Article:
Texas grid operator ERCOT announced a new record for wind on Monday. For the first time, wind provided more than 15,000 megawatts of electricity to the state on a single day.
The record wind on Sunday supplied an average of 41 percent of electricity throughout the day. But it was not an all-time record for wind in Texas. On one day in March, wind supplied more than 48 percent of load during one hour.
It is not the hour-by-hour records that are impressive, however.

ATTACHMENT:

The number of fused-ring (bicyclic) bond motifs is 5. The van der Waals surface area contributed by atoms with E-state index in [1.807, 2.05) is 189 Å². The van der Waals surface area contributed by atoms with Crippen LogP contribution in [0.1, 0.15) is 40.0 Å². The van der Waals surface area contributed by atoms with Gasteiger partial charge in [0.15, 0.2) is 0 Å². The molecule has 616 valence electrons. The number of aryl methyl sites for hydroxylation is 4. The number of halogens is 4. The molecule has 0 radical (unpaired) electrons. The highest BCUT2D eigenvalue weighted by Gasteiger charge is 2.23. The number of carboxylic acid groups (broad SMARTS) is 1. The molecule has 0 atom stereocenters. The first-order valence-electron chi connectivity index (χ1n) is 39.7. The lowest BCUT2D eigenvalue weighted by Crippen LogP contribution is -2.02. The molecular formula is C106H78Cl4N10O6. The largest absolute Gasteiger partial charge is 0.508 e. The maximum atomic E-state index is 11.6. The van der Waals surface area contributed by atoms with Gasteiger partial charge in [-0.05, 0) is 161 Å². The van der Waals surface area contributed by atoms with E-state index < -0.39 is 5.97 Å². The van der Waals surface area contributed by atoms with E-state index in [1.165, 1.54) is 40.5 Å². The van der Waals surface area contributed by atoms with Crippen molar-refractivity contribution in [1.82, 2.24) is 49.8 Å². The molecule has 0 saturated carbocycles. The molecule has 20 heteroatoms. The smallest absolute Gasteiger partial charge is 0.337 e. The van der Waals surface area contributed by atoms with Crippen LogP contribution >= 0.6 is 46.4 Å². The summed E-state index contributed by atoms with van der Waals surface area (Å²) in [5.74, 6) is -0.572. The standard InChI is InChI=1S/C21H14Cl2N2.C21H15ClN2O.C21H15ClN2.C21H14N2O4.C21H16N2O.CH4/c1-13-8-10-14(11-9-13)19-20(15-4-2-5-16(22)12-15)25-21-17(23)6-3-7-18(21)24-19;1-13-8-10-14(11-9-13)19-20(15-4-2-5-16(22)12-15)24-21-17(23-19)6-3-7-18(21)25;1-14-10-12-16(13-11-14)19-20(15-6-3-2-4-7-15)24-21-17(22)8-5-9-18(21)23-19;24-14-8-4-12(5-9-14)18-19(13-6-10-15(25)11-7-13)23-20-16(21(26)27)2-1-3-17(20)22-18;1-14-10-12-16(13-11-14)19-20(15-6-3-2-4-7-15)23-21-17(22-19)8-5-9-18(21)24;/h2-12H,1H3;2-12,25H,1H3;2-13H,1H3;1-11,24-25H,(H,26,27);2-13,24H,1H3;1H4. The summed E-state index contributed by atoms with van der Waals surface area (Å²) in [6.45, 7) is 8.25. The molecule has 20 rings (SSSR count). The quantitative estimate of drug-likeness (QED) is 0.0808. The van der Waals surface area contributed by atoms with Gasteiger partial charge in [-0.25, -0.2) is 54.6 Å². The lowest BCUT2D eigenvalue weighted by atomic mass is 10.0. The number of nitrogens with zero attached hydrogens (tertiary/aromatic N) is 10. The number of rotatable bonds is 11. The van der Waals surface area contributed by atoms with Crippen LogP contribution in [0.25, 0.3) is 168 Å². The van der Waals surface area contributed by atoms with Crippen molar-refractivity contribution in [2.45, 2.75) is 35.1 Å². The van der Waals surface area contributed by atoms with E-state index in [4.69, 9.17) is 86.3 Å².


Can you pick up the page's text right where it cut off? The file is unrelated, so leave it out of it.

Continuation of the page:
Texas is already the clear leader in wind power in the U.S., and that lead is widening. Texas has more than 18,000 megawatts installed and another 5,000 megawatts under construction, according to the American Wind Energy Association.
Wind power made up an average of 11.7 percent of electricity in 2015 in Texas, a figure that will be at least 14.7 in 2016, according to ERCOT.
The final tally of wind power’s contribution to the Texas electric grid will likely be slightly higher, as the wind blows harder in winter and therefore wind power contributions to the power mix usually go up.
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